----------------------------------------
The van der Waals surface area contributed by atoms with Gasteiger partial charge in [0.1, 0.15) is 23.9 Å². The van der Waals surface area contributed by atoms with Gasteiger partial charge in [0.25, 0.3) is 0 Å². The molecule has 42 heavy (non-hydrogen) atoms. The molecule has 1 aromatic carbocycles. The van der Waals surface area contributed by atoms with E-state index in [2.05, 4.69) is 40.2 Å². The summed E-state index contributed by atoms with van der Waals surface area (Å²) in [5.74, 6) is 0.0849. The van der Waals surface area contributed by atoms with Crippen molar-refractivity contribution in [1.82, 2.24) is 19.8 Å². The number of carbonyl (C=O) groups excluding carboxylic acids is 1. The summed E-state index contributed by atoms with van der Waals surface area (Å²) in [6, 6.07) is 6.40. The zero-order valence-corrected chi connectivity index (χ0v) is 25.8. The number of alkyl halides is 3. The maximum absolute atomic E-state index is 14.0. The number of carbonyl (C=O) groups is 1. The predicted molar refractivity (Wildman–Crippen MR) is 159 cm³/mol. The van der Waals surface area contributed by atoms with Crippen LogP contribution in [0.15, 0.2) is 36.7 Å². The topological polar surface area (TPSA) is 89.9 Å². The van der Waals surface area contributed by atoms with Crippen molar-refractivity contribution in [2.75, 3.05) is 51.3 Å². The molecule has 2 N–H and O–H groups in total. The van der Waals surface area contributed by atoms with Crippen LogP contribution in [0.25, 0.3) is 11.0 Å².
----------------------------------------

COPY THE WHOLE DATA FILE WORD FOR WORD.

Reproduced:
The van der Waals surface area contributed by atoms with Gasteiger partial charge in [0.1, 0.15) is 23.9 Å². The van der Waals surface area contributed by atoms with Gasteiger partial charge in [0.25, 0.3) is 0 Å². The molecule has 42 heavy (non-hydrogen) atoms. The molecule has 1 aromatic carbocycles. The van der Waals surface area contributed by atoms with E-state index in [2.05, 4.69) is 40.2 Å². The summed E-state index contributed by atoms with van der Waals surface area (Å²) in [5.74, 6) is 0.0849. The van der Waals surface area contributed by atoms with Crippen molar-refractivity contribution in [1.82, 2.24) is 19.8 Å². The number of carbonyl (C=O) groups excluding carboxylic acids is 1. The summed E-state index contributed by atoms with van der Waals surface area (Å²) in [6, 6.07) is 6.40. The zero-order valence-corrected chi connectivity index (χ0v) is 25.8. The number of alkyl halides is 3. The maximum absolute atomic E-state index is 14.0. The number of carbonyl (C=O) groups is 1. The predicted molar refractivity (Wildman–Crippen MR) is 159 cm³/mol. The van der Waals surface area contributed by atoms with Crippen LogP contribution in [0.15, 0.2) is 36.7 Å². The topological polar surface area (TPSA) is 89.9 Å². The van der Waals surface area contributed by atoms with Crippen molar-refractivity contribution in [2.75, 3.05) is 51.3 Å². The molecule has 2 N–H and O–H groups in total. The van der Waals surface area contributed by atoms with Crippen LogP contribution in [0.25, 0.3) is 11.0 Å².